It’s not fun being the lone vegan or vegetarian in a party of people going out to eat or when visiting someone’s home for a meal. It’s likewise not extremely joyous if you are a vegetarian or vegan host and you know your guests are meat-eaters. Both scenarios provide awkward moments. The meat-eaters have to attempt to seem completely supportive and open-minded of a dietary choice they have rejected, while the vegans and vegetarians have to pretend to be nonjudgmental… when of course deciding to not consume animal flesh is in itself a judgment of the practice. For the vegans and vegetarians, the good news is that more people are identifying with their tribe and the number of folks who have chosen to give up meat or even all animal products has skyrocketed in recent years. Even among those who haven’t completely abjured meat, there’s been a surge in “flexitarians.” These are people for whom meat isn’t a big part of their diet and they primarily eat plant-based food. Some flexitarians are perhaps on a stepping stone to an eventual all plant diet, while others just want to cut down on certain meat products as they have known health risks. And now some good news for meat-eaters, vegans, and flexitarians: there are new products that can satisfy all. Vegan hosts in particular can try the latest in high-tech meat substitutes to provide a more “usual” dinner feeling while not having to compromise their no-meat ethics. The meat substitutes that immediately come to most people’s minds are those famous burgers that are on sale at even various fast-food restaurants, but that was yesterday’s technology. So-called ‘alt-meat’ is becoming increasingly popular and a new crop of startup companies is taking the science to another dimension.
The term ‘vegan steak’ sounds like an oxymoron but it isn’t. Rather it’s the latest in high-tech plant-based meat that mimics the smell, taste, mouth-feel, look, and even the way a steak cooks. The key to this new alternative meat is texture. Texture is arguably among the most important elements of a good steak. Too tough or chewy is undesirable and not ‘meaty’ enough is likewise unwanted. But how to recreate such layered animal protein? Meat is fibrous, with muscle and fat combined into flesh. The answer lies in the question. To recreate meat, there must be layers. The startups that impressed celebrity chefs and taste experts in 2021 use AI technology and 3D printers. 3D printers, of course, print in layers and by doing so can approximate the texture and sensation of meat at a level never before possible in human history. The science is quite impressive
Obviously, meat substitutes are not only here to make dinner parties more agreeable. The meat industry as we know it is almost the definition of unsustainable. Growth rates continue while space requirements shrink. We need the available space on Earth for growing crops to feed the possibly 9 to 10 billion people who will be on this planet within a couple of decades. Moving to a plant-based diet will solve many of these problems almost like magic, but the key is convincing large numbers of people to give up on what is seen by many as a large part of their heritage and culture. Holidays come around and perhaps your family has always tucked into a ham, turkey, or chicken. Some of us celebrate a wedding anniversary or a job promotion with an expensive steak. In the Middle East kebabs are street food while in some parts of Asia, chicken feet are consumed as snacks. Meat has always been “what’s for dinner” and some people say they don’t feel like they’ve had an ‘actual meal’ unless the main course is some type of meat. When was the last time somebody asked ‘what’s for dinner?’ and the response was: eggplant and potatoes…? It’s just weird, right?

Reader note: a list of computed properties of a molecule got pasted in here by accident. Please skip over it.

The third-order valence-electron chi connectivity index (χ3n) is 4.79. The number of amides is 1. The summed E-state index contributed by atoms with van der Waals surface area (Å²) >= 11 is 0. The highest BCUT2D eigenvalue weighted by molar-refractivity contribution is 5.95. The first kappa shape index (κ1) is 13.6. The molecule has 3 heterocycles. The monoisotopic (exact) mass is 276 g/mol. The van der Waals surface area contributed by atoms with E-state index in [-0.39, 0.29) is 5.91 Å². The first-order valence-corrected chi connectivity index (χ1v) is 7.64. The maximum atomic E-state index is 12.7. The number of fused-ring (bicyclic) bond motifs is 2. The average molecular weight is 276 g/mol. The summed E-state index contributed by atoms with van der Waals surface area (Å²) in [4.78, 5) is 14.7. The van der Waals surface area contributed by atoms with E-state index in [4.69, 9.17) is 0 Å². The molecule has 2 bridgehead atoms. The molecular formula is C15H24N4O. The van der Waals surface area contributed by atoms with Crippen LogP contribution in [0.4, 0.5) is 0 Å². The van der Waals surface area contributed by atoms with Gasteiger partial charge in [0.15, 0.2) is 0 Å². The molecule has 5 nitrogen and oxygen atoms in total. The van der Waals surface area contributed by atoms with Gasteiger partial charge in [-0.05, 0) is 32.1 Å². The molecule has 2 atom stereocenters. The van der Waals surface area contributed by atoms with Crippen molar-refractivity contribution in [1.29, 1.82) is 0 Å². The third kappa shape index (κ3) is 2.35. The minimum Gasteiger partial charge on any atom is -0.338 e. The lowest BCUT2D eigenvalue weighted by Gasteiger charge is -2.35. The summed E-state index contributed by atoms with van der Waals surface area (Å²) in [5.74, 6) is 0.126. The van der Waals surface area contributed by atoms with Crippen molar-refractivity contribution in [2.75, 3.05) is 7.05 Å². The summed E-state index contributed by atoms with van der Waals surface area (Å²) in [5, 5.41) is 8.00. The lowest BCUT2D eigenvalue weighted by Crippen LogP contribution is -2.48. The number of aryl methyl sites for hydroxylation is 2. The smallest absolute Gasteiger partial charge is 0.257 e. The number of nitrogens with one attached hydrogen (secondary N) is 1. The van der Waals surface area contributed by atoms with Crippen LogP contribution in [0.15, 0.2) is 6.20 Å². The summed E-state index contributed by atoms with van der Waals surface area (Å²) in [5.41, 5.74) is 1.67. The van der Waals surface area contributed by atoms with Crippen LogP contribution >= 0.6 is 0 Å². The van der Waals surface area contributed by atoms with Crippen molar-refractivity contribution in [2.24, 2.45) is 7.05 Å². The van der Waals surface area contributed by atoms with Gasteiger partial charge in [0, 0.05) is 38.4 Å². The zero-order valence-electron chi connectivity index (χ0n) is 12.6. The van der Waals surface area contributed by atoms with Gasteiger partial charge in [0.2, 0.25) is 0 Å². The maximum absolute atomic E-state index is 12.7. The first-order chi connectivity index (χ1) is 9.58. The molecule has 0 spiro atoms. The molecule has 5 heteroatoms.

But it won’t seem so weird after you incorporate high-quality delicious minced alternative beef into that baked eggplant and potatoes, while perhaps starting off with a Caesar salad with alternative chicken. These meat substitutes are a guide towards a future that may not come in our lifetimes but is likely the direction the world is eventually headed – going vegan. It’s healthier, it’s better for the planet, and it’s obviously better for animals. But we need something to get us from here to there – and in the middle of this journey – alternative meat products are the solution. Check out what’s starting to become available on supermarket shelves in your area and try out your favorite recipe… but substitute the meat for a meat substitute and see if it fundamentally changes the dish. We’re betting it won’t – and we’re betting your guests or family will love it.